Basal Cell Tumors in Dogs

Barri J. Morrison, DVM
By Barri J. Morrison, DVM on Nov. 16, 2023
A dog and their pet parent and vet.

In This Article


What Are Basal Cell Tumors in Dogs?

Basal cells are in the top layer of the skin, or epidermis. Basal cells make up the bottom layer of the epidermis and serve as a defensive mechanism, along with other types of cells.

Basal cell tumors are one of the most common skin tumors in dogs and are almost always benign, or non-cancerous. When basal cell tumors are malignant, or cancerous, they are called basal cell carcinomas. Basal cell carcinomas can sometimes be mistaken for benign basal cell tumors.

What Do Basal Cell Tumors in Dogs Look Like?

Basal cell tumors are most often found on a dog’s head, ears, neck, or front legs. These tumors are usually raised, dome-shaped, and firm, and can sometimes have a stalk, which allows them to stick out from the skin’s surface.

Benign tumors often have a stalk while malignant tumors do not. They are sometimes dark in color.

Basal cell tumors usually occur singularly and can be hairless and ulcerated.

Basal cell tumors vary in size from 1 to 10 centimeters in diameter. Although these tumors are benign, they can grow quite large, break open, and cause tissue death and draining infections.

Although skin tumors are not a medical emergency, all growths should be evaluated by your veterinarian as soon as possible.

Symptoms of Basal Cell Tumors in Dogs

Signs of a basal cell tumor include:

  • Dome-shaped skin tumor on the head, neck, or shoulders

  • Dark or skin-colored growth, with or without a stalk

  • Itchy, inflamed skin at the tumor site

  • Pain at the tumor site (also potentially manifesting as systemic signs, such as lethargy or decreased appetite)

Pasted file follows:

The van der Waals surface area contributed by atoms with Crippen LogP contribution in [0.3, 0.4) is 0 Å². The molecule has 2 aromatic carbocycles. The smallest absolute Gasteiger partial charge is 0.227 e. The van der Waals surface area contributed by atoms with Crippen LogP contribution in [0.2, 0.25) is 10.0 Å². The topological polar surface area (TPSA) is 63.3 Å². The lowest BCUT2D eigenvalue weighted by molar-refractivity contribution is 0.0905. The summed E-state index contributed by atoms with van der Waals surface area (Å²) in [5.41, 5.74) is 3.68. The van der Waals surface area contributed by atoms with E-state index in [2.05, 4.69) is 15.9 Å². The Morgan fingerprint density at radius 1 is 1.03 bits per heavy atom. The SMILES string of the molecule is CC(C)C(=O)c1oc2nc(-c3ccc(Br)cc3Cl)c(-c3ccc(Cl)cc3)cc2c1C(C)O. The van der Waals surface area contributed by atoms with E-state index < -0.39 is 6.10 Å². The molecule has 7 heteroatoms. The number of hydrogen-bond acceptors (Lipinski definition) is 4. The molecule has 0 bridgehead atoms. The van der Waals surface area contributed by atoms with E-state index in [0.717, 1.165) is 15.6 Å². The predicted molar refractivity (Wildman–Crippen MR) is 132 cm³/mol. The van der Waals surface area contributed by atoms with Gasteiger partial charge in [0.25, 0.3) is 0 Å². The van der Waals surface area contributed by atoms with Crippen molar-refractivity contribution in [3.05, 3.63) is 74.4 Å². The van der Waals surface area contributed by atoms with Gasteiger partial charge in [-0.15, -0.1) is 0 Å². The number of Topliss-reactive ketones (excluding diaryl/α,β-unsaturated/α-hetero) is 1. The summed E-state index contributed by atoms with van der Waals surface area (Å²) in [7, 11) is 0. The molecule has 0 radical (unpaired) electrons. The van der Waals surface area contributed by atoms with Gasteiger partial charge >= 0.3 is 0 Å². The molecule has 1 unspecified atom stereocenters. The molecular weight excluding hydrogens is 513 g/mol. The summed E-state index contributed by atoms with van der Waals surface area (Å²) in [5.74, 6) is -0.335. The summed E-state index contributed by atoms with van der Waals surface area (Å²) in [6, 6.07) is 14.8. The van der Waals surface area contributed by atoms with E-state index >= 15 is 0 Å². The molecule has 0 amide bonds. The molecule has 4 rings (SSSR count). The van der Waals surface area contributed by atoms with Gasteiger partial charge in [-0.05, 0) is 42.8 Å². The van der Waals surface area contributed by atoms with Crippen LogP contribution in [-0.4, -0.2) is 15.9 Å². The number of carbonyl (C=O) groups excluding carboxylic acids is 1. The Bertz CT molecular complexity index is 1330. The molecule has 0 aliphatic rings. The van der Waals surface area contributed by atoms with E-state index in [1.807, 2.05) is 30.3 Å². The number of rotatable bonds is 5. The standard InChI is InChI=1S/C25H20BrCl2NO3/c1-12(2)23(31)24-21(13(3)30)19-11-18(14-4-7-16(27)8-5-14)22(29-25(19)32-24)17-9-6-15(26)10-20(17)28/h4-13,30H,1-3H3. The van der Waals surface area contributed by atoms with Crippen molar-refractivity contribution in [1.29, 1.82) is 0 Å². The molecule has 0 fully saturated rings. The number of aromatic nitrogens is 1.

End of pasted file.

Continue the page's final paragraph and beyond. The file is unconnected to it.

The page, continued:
• Ulceration and bleeding from the tumor

  • Darkened skin around the tumor

  • Pus or fluid draining from the skin growth

Causes of Basal Cell Tumors in Dogs

Basal cell tumors develop when basal cells or other skin cells, such as those from the sweat glands, hair follicles, or sebaceous glands, divide uncontrollably and cause an abnormal growth or mass.

While experts don’t understand exactly why skin tumors develop, some factors can increase a dog’s risk. Environmental effects, such as the sun, as well as genetics may play a role in the development of basal cell tumors in dogs.

Dog breeds that are predisposed to basal cell tumors include:

Basal cell tumors commonly occur in middle-aged and older dogs. Malignant basal cell carcinomas are more common in older Standard Poodles and Cocker Spaniels.

How Veterinarians Diagnose Basal Cell Tumors in Dogs

Basal cell tumors are diagnosed with cytology or a biopsy (i.e., histopathology). Fine needle aspiration (FNA), which involves collecting tumor cells for cytology using a needle and syringe, can be performed during a routine office visit without sedation.

The sample is then placed on a glass slide and examined under a microscope to identify the main cell type of the tumor, which can provide a diagnosis.

If your vet can’t get a diagnosis with cytology, or the tumor is large and needs to be surgically removed, a biopsy can be taken.

Biopsy involves surgically removing a small piece of the tumor and sending it to a veterinary pathologist for evaluation. A biopsy will determine the tumor type and whether the tumor is benign or malignant.

Biopsies require heavy sedation or general anesthesia, depending on the tumor’s extent and how long your vet thinks the procedure will take.

Prior to general anesthesia or sedation, your veterinarian will likely recommend pre-surgical blood work and chest X-rays to ensure your dog is healthy enough to undergo sedation or anesthesia.

Treatment of Basal Cell Tumors in Dogs